Weâ€™ve all been offered dishes that make us wrinkle our noses, but etiquette suggests that we graciously accept a taste of whatever food thatâ€™s offered. This becomes an especially important practice when we visit other countries. What seems strange to us is standard fare for our hostsâ€”and who knows, you may like it!
Straight up, this is rotten shark meat thatâ€™s been decomposing underground for months. It reeks of ammonia, so first timers are encouraged to hold their noses when they take a bite of this soft flesh. Some say it tastes like very strong cheese!
Casu Marzu, Sardinia
This tradition is so iffy, itâ€™s been outlawed in Italy, where it originated. Insect larvae are planted in sheep milk Pecorino and they digest it from the inside out. This advanced decomposition earns the cheese its â€śrottenâ€ť name. If the maggots die, the cheese can turn toxic, so beware!
Snake Wine, Vietnam
Thatâ€™s no ordinary rosĂ©! Youâ€™re first hint will be that thereâ€™s a whole snake staring back at you from the bottle. Supposedly a healthful and restorative beverage, this wine even includes the venom! Donâ€™t worry, the poison is broken down and rendered harmless over the months the snake spends â€śsteeping.â€ť
Raw Puffin Heart, Iceland
These brightly beaked birds are so cute, how could anyone ever carve out the heart and eat it raw? In Iceland, itâ€™s a special treat, and the puffin population is so huge that the birds arenâ€™t a protected species. Apparently the heart is very tender and the flavor is fishy and fresh.
Taking eggs to a whole other level, balut is prepared by boiling duck eggs before they hatch. The whole embryo is eaten along with a pinch of salt, or sometimes chili oil. Watch out for the crunchy beaks and feet! These are as popular as hot dogs throughout much of Southeast Asia.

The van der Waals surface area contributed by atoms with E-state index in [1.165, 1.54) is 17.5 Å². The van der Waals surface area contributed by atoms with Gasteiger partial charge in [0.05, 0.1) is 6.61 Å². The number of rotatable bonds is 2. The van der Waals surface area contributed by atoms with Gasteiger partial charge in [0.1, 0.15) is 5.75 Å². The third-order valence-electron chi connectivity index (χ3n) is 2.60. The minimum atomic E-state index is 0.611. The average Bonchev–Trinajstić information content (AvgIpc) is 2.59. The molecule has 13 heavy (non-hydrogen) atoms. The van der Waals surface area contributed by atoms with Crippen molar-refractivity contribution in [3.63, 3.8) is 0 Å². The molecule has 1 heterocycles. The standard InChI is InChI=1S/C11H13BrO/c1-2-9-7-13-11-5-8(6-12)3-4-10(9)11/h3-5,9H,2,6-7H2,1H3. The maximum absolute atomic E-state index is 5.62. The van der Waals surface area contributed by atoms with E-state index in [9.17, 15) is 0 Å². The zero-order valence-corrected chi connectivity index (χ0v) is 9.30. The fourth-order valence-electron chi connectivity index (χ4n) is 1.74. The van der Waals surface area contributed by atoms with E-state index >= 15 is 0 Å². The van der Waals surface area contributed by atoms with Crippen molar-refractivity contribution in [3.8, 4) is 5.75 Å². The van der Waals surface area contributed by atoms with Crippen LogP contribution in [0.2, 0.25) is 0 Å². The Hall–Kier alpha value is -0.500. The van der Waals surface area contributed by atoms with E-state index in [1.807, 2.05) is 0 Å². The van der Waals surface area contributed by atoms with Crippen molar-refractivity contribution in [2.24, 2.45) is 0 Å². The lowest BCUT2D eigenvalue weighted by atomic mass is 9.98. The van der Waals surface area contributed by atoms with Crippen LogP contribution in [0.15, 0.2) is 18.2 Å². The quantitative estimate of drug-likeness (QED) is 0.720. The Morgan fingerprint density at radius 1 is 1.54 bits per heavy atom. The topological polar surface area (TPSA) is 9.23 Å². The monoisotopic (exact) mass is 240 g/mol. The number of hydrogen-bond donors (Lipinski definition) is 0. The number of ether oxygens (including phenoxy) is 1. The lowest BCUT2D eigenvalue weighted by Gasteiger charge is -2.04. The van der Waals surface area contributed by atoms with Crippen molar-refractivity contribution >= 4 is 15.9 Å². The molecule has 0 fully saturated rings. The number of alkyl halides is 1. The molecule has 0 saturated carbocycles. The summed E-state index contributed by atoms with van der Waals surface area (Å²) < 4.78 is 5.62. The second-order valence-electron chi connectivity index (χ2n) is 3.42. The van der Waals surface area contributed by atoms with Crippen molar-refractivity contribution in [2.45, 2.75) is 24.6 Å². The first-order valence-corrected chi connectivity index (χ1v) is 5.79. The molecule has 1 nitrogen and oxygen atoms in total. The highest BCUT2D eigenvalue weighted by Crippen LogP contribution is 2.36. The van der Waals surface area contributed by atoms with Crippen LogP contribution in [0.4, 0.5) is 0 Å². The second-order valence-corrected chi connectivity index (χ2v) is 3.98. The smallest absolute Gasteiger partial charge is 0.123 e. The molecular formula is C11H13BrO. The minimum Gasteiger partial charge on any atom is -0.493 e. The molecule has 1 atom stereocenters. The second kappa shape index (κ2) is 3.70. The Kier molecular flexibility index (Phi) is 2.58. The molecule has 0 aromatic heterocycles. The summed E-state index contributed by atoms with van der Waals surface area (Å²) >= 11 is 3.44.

Birdâ€™s Nest Soup, China
In China, rare cave swifts form their nests from their own saliva, in the craggy cliffs of the coast. One of the most expensive animal products in the world to harvest and prepare, it is renowned for its curative qualities. The gelatinous threads of nest are very high in minerals.
Fried Tarantulas, Cambodia
Certainly not a snack for the arachnophobic, fried tarantulas do not leave much to the imagination. The name says it all. Whole, huge spiders are flash fried in oil and garlic leaving a crispy coating and warm, gooey inside.
This oneâ€™s live octopus. Yes, even if you cut them up on the plate, they will still squirm. Be wary of the tentacles that can suction onto your mouth and throat if you donâ€™t chew thoroughly enough; they can be a choking hazard for rookies.
Kopi Luwak, Indonesia
This renowned coffee brew is extremely expensive but still sought after by caffeine connoisseurs. The Palm Civet, an adorable, cat-sized forest critter, lives on a diet of mainly coffee berries. Once â€śpassedâ€ť by the civets, the excrement is collected and the beans are processed into an aromatic, chocolatey coffee.
Thousand Year Eggs, China
Another creative egg dish from Far East, these chicken, duck or quail eggs are packed in clay, salt and ash for months before they are cracked open and enjoyed. The yolk turns a creamy dark green and the white of the egg turns to brown jelly. Add a pinch of salt and a flavor kaleidoscope will explode on your taste buds.
Book your luxury hotel in Italy in search of Casu Marzu, or in Reykjavik on the hakarl trail. No matter where your taste buds venture, Excellent Hotels will help you find the guaranteed lowest rate on your hotel booking.